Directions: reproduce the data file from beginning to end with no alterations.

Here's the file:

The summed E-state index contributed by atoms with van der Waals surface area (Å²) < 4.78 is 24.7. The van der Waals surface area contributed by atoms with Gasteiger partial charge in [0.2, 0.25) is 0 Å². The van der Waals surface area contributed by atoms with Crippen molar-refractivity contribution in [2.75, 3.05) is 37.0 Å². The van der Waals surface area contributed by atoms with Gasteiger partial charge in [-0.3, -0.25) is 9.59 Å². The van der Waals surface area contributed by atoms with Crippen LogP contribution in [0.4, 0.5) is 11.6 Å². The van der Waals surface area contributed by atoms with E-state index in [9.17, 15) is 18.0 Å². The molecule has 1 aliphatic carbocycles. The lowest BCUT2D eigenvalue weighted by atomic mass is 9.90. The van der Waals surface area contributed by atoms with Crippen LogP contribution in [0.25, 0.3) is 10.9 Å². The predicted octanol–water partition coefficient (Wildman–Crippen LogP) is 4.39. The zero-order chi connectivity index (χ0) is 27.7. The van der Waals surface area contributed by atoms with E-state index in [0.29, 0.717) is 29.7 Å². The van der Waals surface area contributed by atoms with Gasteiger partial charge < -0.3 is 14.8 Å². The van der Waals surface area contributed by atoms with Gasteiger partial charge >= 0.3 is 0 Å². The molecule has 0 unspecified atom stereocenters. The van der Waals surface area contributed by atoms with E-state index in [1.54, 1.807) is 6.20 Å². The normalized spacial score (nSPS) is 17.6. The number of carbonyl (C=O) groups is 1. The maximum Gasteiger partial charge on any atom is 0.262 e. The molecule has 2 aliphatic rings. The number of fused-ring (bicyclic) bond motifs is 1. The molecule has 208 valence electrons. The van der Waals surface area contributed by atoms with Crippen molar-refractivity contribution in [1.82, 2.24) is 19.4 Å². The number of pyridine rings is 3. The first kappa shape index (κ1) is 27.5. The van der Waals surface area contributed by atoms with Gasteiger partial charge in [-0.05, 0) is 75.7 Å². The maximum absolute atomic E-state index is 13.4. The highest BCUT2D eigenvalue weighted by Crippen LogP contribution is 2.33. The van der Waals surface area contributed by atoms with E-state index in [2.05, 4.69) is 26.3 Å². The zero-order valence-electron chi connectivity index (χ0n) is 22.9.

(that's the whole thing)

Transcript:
The summed E-state index contributed by atoms with van der Waals surface area (Å²) < 4.78 is 24.7. The van der Waals surface area contributed by atoms with Gasteiger partial charge in [0.2, 0.25) is 0 Å². The van der Waals surface area contributed by atoms with Crippen molar-refractivity contribution in [2.75, 3.05) is 37.0 Å². The van der Waals surface area contributed by atoms with Gasteiger partial charge in [-0.3, -0.25) is 9.59 Å². The van der Waals surface area contributed by atoms with Crippen LogP contribution in [0.4, 0.5) is 11.6 Å². The van der Waals surface area contributed by atoms with E-state index in [9.17, 15) is 18.0 Å². The molecule has 1 aliphatic carbocycles. The lowest BCUT2D eigenvalue weighted by atomic mass is 9.90. The van der Waals surface area contributed by atoms with Crippen LogP contribution in [0.25, 0.3) is 10.9 Å². The predicted octanol–water partition coefficient (Wildman–Crippen LogP) is 4.39. The zero-order chi connectivity index (χ0) is 27.7. The van der Waals surface area contributed by atoms with E-state index in [0.29, 0.717) is 29.7 Å². The van der Waals surface area contributed by atoms with Gasteiger partial charge < -0.3 is 14.8 Å². The van der Waals surface area contributed by atoms with Gasteiger partial charge >= 0.3 is 0 Å². The molecule has 0 unspecified atom stereocenters. The van der Waals surface area contributed by atoms with E-state index in [1.54, 1.807) is 6.20 Å². The normalized spacial score (nSPS) is 17.6. The number of carbonyl (C=O) groups is 1. The maximum Gasteiger partial charge on any atom is 0.262 e. The molecule has 2 aliphatic rings. The number of fused-ring (bicyclic) bond motifs is 1. The molecule has 208 valence electrons. The van der Waals surface area contributed by atoms with Crippen molar-refractivity contribution in [1.82, 2.24) is 19.4 Å². The number of pyridine rings is 3. The first kappa shape index (κ1) is 27.5. The van der Waals surface area contributed by atoms with Gasteiger partial charge in [-0.05, 0) is 75.7 Å². The maximum absolute atomic E-state index is 13.4. The highest BCUT2D eigenvalue weighted by Crippen LogP contribution is 2.33. The van der Waals surface area contributed by atoms with E-state index in [2.05, 4.69) is 26.3 Å². The zero-order valence-electron chi connectivity index (χ0n) is 22.9.